I certainly don’t like living a life that contains much nostalgia. I’m far more interested in the here and now, or the coming soon, than what’s past. I don’t hold onto many things material. So, it’s always a surprise to me, when nostalgia hits me in the face and I feel an intense emotional response. This happened to me last week, where my friend called me to tell me I really really needed to pick up these boxed-up bikes from his warehouse space, the sooner, the better.
Inside one of these boxes, was my Tour Divide rig, hardly touched since it was packed up and boxed at Gila Bike and Hike, last July. When I landed back home, I was injured and really broke, and it really wasn’t very realistic to take the time to build it up and ride this bike. It has honestly taken this long – almost 10 months to gain the mobility of my shoulder and have enough financial padding to even think of putting the bike back together.
I currently ride a fixed gear bike because I love to and I’m totally amazed I can, like – ride a 200 mile route in the mountains, or up a 14er, but I also ride it because the virtues of the bike: a minimal requirement of time/money for upkeep, fits within my non-budget, budget. Tuning up a fixed gear bike means… what does it mean? Probably replacing a tire that has a sidewall that’s about to blow, after – you know, a week, or a month, or a few months of ignoring the problem.
Fixing up a Front Suspension, 30 speed, hydraulic disc brake, tubless-equipped mountain bike? That’s been through a hell-year on the Great Divide Mountain Bike Route? I’ll level with you: it’s a tad more. That’s sort of the great rub of incredible bikes: some of the components last forever – the frame for example, I don’t think can be broken, except in a lab test setting, but the chain? Or the brake pads? a few dirty, muddy rides and they’re toast. That’s just reality.
So, my plan was to build up the bike enough to basically ghost ride it/push it to the shop, yell out, “FIX MY BIKE!“, and get some of the friendly faces at Salvagetti to figure out a plan on how to rebuild the bike to fit my, ahem, riding style. Unpacking the bike, though took far longer than it should have, since each piece held these memories and emotions from the route. The dust on everything was dust from the route, but exactly where will always be unknown. It’s kind of amazing. Anyways, photos:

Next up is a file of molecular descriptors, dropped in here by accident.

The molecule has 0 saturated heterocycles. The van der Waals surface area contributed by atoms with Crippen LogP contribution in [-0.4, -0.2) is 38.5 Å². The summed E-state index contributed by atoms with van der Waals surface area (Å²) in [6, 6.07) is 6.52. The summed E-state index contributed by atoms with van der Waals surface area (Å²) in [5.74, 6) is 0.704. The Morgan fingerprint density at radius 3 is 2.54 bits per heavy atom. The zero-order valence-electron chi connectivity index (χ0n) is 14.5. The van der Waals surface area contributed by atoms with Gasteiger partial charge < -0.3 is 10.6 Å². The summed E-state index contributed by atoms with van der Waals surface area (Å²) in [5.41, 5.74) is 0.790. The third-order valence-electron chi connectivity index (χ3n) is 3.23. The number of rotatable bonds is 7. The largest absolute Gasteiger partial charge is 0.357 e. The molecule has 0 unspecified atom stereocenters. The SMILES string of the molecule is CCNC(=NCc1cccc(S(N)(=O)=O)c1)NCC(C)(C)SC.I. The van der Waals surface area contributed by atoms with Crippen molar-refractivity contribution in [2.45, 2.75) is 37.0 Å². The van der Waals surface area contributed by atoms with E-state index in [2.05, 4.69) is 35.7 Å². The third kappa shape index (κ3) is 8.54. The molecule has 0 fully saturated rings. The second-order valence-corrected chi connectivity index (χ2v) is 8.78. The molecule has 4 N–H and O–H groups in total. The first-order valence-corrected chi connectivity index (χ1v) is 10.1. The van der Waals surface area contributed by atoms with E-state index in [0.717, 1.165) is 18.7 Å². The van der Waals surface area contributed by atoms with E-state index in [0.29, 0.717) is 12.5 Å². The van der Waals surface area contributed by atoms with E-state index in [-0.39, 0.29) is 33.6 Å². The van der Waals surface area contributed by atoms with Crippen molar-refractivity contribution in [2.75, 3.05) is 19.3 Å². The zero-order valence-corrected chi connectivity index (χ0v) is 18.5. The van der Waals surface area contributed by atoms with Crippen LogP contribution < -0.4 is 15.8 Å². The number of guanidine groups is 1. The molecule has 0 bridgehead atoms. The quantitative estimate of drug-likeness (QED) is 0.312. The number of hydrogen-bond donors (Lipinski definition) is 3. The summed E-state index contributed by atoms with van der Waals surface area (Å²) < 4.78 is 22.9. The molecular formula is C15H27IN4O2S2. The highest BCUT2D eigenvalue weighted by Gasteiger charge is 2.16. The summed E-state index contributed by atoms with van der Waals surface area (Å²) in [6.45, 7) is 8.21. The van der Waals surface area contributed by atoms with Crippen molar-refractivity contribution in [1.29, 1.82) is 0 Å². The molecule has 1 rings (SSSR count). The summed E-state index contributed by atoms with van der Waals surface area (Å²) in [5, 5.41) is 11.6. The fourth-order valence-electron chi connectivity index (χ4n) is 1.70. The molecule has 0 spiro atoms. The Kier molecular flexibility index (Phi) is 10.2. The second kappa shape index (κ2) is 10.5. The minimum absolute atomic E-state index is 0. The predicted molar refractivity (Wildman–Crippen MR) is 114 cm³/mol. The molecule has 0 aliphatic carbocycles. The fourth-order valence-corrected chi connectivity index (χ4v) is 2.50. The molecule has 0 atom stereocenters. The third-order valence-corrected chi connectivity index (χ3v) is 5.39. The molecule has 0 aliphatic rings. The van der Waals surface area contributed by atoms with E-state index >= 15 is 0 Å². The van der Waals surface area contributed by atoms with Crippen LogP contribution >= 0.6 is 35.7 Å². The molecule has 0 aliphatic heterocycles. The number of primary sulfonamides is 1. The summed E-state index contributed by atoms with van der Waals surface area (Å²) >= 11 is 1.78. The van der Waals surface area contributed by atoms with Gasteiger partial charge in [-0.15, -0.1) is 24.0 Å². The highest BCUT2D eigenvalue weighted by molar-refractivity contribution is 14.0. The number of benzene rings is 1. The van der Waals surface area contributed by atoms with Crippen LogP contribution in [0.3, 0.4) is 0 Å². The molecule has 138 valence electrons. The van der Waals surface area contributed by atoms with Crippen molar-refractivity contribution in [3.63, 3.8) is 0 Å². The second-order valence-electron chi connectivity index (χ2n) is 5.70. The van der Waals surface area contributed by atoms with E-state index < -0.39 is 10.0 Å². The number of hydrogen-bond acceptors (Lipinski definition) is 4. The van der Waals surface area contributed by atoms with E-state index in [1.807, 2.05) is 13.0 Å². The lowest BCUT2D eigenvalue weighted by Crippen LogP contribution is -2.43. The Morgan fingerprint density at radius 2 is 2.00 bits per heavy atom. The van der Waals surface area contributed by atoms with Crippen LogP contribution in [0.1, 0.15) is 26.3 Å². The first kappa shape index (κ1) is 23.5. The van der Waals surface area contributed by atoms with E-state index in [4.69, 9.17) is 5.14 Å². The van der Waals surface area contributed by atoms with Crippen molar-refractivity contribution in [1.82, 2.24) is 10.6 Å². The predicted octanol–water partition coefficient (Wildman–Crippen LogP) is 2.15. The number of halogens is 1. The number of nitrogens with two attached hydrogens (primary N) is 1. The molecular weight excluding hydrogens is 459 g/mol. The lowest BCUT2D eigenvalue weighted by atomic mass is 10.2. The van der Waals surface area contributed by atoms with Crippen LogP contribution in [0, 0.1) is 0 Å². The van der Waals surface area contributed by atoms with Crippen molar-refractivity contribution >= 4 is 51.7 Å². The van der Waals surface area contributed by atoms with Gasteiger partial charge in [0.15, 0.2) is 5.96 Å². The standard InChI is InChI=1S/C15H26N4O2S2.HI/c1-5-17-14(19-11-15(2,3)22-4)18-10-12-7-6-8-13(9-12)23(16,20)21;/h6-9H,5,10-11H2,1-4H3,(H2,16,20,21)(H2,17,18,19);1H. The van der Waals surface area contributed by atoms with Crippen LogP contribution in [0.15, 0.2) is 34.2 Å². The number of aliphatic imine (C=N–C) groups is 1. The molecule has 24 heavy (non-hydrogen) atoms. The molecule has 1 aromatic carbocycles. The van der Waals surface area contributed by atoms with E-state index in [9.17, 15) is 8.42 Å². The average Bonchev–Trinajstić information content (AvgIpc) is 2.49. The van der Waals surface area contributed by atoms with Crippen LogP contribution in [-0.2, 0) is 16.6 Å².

Cracker Jack cartoon! In French! I bought some Cracker Jacks in Banff, Alberta and my, “prize” was this cheesy joke. I do like that they’ve made a French-specific pun, “Je craque pour Jack!” – craquer is the French verb for, “to crack” – like cracking a joke, or something. The rest of the cartoon is about beavers, and not needing to buy clothes. (complete silence in the room)
I remember afixing this dumb joke on my bike – the reason why is completely lost, using packing tape, in Whitefish, MT. I bit off some tape from the roll and managed to swallow a big chunk of it. I tried for a while to unswallow the tape, but it… held tight. I thought, “Great, just swallowed tape. That’s certainly a good thing…” I was actually pretty worried.
Speedo at 2,781.5 miles. Seems about right. Something like this is evidence that what you did, was actually what you did.
Small bottle of Stan’s and a small bottle of Dumonde TECH Lite chain lube. The magical Stan’s sealant was the secret ingredient that keeps my tires inflated, without needing an inner tube. Like most sorcery, it’s hard to believe it actually works. I brought alone a few ounces to use if I did indeed get a flat and needed a refill in the tire with more sealant. Never did – although I changed one tire out with an inner tube. Shrouded in mystery.
TECH Lite is the chain lube of choice on the TD. Supposedly, it creates a plastic-like coating on your chain, keeping other nasties away. Apply liberally, often, and wipe that chain down. For me? I ended the ride on the third or fourth chain, since the start. Route just destroyed chains, no lube could help. \
Compass. When you absolutely, positively, do not know where you are, or where you’re going. Easy, with the onset of fatigue.
I can take just so many nay-sayers, before I cave in and purchase, say, bear spray. Once I purchased it… where does it go? With a little duct tape and an extra strap, I made this holster for my handlebars. Also worked well to place cold beverages.
Around Salida, my pedals were somewhat sticky – the right one in particular. They just didn’t want to turn. Somewhere between Cuba, NM and Grants, NM – the damn thing just gave up the ghost and the platform of the pedal fell right off the spindle. I have really bad luck with Crank Bros. cranks, but also love how their design makes clicking in and out so easy. There’s no bike shop in Grants, but I raided the Walmart and found a lame pair of pedals to replace mine. Rode a full day on this broken pedal, by simply applying slight pressure with my right foot inwards, to keep the pedal in place. The next day, I attempted to replace the pedal, but it seemed to be stuck to the crank. Enough so, that I broke my hex wrench when applying too much torque while attempting to loosen it.
Close to the Beaverhead Work Center, many, many miles farther down the track, I did get a flat, much to my chagrin, as I was tired, thirsty and wavering near sun stroke. I wanted – almost needed to get to the work center. Just miserable. The last thing I really wanted to deal with was a flat. But I got off the bike, and found a piece of cord on the ground. It seemed a bright idea to tie my pedal to my shoe, so all I needed to do was slide the pedal in and out of the spindle itself. But it worked. I made it to the work center, with its almost mythical soda machine and clomped around with my new-found club-like foot, getting hydrated. Riding the CDT-alternative single track was not much fun. I couldn’t really, “unclip”, so I would just get stuck, and fall.